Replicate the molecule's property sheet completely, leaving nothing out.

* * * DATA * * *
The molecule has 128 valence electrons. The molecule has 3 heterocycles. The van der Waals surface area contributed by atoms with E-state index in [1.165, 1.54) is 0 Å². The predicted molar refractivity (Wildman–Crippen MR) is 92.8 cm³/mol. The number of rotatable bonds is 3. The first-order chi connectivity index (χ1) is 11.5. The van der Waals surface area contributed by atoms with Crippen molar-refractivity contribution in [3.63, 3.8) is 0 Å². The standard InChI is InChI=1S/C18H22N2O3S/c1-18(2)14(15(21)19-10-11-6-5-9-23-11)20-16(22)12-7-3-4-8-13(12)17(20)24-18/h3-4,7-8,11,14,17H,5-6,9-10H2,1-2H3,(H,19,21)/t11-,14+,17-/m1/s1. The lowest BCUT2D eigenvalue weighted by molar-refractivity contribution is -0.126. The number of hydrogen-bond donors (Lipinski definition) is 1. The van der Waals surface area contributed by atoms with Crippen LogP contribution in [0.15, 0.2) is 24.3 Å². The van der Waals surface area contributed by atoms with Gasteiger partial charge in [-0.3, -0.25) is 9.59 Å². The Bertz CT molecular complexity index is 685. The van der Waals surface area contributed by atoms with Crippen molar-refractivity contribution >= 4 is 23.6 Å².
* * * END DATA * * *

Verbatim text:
The molecule has 128 valence electrons. The molecule has 3 heterocycles. The van der Waals surface area contributed by atoms with E-state index in [1.165, 1.54) is 0 Å². The predicted molar refractivity (Wildman–Crippen MR) is 92.8 cm³/mol. The number of rotatable bonds is 3. The first-order chi connectivity index (χ1) is 11.5. The van der Waals surface area contributed by atoms with Crippen molar-refractivity contribution in [3.63, 3.8) is 0 Å². The standard InChI is InChI=1S/C18H22N2O3S/c1-18(2)14(15(21)19-10-11-6-5-9-23-11)20-16(22)12-7-3-4-8-13(12)17(20)24-18/h3-4,7-8,11,14,17H,5-6,9-10H2,1-2H3,(H,19,21)/t11-,14+,17-/m1/s1. The lowest BCUT2D eigenvalue weighted by molar-refractivity contribution is -0.126. The number of hydrogen-bond donors (Lipinski definition) is 1. The van der Waals surface area contributed by atoms with Crippen LogP contribution in [0.15, 0.2) is 24.3 Å². The van der Waals surface area contributed by atoms with Gasteiger partial charge in [-0.3, -0.25) is 9.59 Å². The Bertz CT molecular complexity index is 685. The van der Waals surface area contributed by atoms with Crippen molar-refractivity contribution >= 4 is 23.6 Å².